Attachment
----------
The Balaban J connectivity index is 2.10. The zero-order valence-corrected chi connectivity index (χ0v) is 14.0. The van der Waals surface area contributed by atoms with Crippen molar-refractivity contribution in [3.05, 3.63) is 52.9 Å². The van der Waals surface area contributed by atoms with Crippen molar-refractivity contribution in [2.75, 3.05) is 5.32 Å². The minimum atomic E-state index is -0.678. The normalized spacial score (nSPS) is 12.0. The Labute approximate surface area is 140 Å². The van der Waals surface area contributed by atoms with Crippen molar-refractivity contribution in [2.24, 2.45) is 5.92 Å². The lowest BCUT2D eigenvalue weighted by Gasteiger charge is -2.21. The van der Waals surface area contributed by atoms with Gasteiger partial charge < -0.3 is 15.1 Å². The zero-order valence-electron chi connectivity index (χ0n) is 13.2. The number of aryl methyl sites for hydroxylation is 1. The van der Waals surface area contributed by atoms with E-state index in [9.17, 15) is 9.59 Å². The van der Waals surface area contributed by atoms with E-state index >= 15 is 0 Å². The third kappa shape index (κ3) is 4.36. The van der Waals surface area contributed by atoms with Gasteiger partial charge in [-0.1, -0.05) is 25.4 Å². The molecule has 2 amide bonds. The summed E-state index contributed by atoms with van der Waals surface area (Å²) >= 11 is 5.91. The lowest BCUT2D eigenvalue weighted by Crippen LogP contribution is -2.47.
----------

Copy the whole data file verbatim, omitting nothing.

The Balaban J connectivity index is 2.10. The zero-order valence-corrected chi connectivity index (χ0v) is 14.0. The van der Waals surface area contributed by atoms with Crippen molar-refractivity contribution in [3.05, 3.63) is 52.9 Å². The van der Waals surface area contributed by atoms with Crippen molar-refractivity contribution in [2.75, 3.05) is 5.32 Å². The minimum atomic E-state index is -0.678. The normalized spacial score (nSPS) is 12.0. The Labute approximate surface area is 140 Å². The van der Waals surface area contributed by atoms with Crippen molar-refractivity contribution in [2.24, 2.45) is 5.92 Å². The lowest BCUT2D eigenvalue weighted by Gasteiger charge is -2.21. The van der Waals surface area contributed by atoms with Gasteiger partial charge < -0.3 is 15.1 Å². The zero-order valence-electron chi connectivity index (χ0n) is 13.2. The number of aryl methyl sites for hydroxylation is 1. The van der Waals surface area contributed by atoms with E-state index in [9.17, 15) is 9.59 Å². The van der Waals surface area contributed by atoms with E-state index >= 15 is 0 Å². The third kappa shape index (κ3) is 4.36. The van der Waals surface area contributed by atoms with Gasteiger partial charge in [-0.1, -0.05) is 25.4 Å². The molecule has 2 amide bonds. The summed E-state index contributed by atoms with van der Waals surface area (Å²) >= 11 is 5.91. The lowest BCUT2D eigenvalue weighted by Crippen LogP contribution is -2.47.